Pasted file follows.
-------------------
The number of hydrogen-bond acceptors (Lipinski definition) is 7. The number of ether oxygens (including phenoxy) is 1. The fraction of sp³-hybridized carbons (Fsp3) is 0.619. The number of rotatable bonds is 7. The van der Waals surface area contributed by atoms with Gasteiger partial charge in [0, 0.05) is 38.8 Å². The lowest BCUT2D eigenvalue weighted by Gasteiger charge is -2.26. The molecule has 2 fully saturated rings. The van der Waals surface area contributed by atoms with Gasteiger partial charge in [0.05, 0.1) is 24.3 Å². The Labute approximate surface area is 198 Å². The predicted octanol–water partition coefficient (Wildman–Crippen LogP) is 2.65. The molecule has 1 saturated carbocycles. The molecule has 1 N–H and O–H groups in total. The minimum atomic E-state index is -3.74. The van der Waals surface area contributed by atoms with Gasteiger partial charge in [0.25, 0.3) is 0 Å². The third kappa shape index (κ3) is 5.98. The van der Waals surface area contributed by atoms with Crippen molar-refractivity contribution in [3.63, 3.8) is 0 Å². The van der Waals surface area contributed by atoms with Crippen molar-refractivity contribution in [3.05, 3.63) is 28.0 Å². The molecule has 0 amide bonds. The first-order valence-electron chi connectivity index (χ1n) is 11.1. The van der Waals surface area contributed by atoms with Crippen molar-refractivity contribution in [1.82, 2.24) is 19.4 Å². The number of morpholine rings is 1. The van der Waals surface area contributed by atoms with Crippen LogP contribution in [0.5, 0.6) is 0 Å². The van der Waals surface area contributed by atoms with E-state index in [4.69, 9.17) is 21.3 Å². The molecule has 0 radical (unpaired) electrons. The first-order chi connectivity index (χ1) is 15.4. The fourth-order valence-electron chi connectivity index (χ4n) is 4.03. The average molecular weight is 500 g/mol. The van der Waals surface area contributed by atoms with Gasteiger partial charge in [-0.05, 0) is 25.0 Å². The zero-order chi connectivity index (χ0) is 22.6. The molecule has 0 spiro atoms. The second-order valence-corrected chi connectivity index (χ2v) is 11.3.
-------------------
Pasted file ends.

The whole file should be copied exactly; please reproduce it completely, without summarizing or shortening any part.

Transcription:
The number of hydrogen-bond acceptors (Lipinski definition) is 7. The number of ether oxygens (including phenoxy) is 1. The fraction of sp³-hybridized carbons (Fsp3) is 0.619. The number of rotatable bonds is 7. The van der Waals surface area contributed by atoms with Gasteiger partial charge in [0, 0.05) is 38.8 Å². The lowest BCUT2D eigenvalue weighted by Gasteiger charge is -2.26. The molecule has 2 fully saturated rings. The van der Waals surface area contributed by atoms with Gasteiger partial charge in [0.05, 0.1) is 24.3 Å². The Labute approximate surface area is 198 Å². The predicted octanol–water partition coefficient (Wildman–Crippen LogP) is 2.65. The molecule has 1 saturated carbocycles. The molecule has 1 N–H and O–H groups in total. The minimum atomic E-state index is -3.74. The van der Waals surface area contributed by atoms with Gasteiger partial charge in [0.25, 0.3) is 0 Å². The third kappa shape index (κ3) is 5.98. The van der Waals surface area contributed by atoms with Crippen molar-refractivity contribution in [3.63, 3.8) is 0 Å². The van der Waals surface area contributed by atoms with Crippen molar-refractivity contribution in [3.05, 3.63) is 28.0 Å². The molecule has 0 amide bonds. The first-order valence-electron chi connectivity index (χ1n) is 11.1. The van der Waals surface area contributed by atoms with Crippen molar-refractivity contribution in [1.82, 2.24) is 19.4 Å². The number of morpholine rings is 1. The van der Waals surface area contributed by atoms with Crippen LogP contribution in [0.5, 0.6) is 0 Å². The van der Waals surface area contributed by atoms with E-state index in [4.69, 9.17) is 21.3 Å². The molecule has 0 radical (unpaired) electrons. The first-order chi connectivity index (χ1) is 15.4. The fourth-order valence-electron chi connectivity index (χ4n) is 4.03. The average molecular weight is 500 g/mol. The van der Waals surface area contributed by atoms with Gasteiger partial charge in [-0.05, 0) is 25.0 Å². The zero-order chi connectivity index (χ0) is 22.6. The molecule has 0 spiro atoms. The second-order valence-corrected chi connectivity index (χ2v) is 11.3.